In this exercise you will verify Hooke's law for a real spring and determine
the spring constant of the spring. You also will explore a spring
Go to Canvas, Assignments, Extra Credit 6 and answer the questions in blue
One end of a spring is attached to a rigid support.
Different weights are hung on the other end, and the spring stretches to
- In the pictures below measure the position of the free end of
the spring as a function of the applied force. Always measure the
position of the same physical point.
- Measure the position in units of meter and the force in
units of Newton. Enter your data into a spreadsheet. Your
first rows should look similar to this.
- Use the spreadsheet to plot the applied force versus the
position of the free end of the spring.
Scatter plot: Vertical
axis: force, Horizontal axis: position.
- Use the spreadsheet's trendline to determine slope of the
straight line that best fits the data. Format the trendline label
to show a number with at least 2 decimal places.
Since Fapplied = kx, ∆Fapplied
= k∆x, and the slope of the straight line will be equal to the spring constant k.
What is the value of k (magnitude and units)?
What is the equilibrium position of the free end of the spring in units of cm, i.e. in your graph,
what is x (in cm) when y = 0?
- Make a prediction. If the position of the
free end of the spring would be at 1.05 m, what would be the applied force?
Link to the simulation:
Explore the interface!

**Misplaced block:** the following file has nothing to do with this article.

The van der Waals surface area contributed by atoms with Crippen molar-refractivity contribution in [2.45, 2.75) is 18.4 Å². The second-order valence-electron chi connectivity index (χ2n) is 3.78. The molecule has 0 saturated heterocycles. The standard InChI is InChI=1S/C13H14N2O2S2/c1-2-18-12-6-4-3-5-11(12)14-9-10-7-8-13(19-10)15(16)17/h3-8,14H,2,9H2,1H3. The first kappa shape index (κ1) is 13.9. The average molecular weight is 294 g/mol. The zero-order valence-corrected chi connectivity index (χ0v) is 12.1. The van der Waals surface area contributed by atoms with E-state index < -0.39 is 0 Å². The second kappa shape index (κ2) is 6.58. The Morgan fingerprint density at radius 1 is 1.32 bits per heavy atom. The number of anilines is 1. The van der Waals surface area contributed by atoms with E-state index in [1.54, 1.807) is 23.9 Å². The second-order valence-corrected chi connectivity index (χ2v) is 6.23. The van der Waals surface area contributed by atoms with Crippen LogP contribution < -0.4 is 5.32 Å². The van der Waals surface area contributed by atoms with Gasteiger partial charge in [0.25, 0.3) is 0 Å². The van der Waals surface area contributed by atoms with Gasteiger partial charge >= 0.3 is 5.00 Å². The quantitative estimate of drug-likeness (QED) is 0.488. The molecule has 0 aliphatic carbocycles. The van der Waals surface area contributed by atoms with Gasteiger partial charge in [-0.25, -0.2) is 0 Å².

- You can click and drag a mass to the bottom of a spring and
it will hook onto the spring.
- You can click and drag the horizontal (dotted) line to a new
- You can click and drag the vertical ruler to a new position.
- In the green control box you can choose operating
- You can display the components of the energy of one of
the mass/spring systems.
- You can turn on a stopwatch.
- You can pause or slow down the motion.
- You can move the mass-spring system to a different location, for example the Moon.
- You can move a slider to change the stiffness of of spring 3.
- You can change the amount of friction in the system.
There are three unlabeled masses colored red, gold, and green. Design an experiment to determine those masses. What
is the mass (in g) of the golden mass?
Move the setup to the surface of Planet X. Given
g = 9.8 m/s2 near the surface of Earth, design an experiment to
determine those gravitational acceleration g' near the surface of planet X.
What is g' in units of m/s2?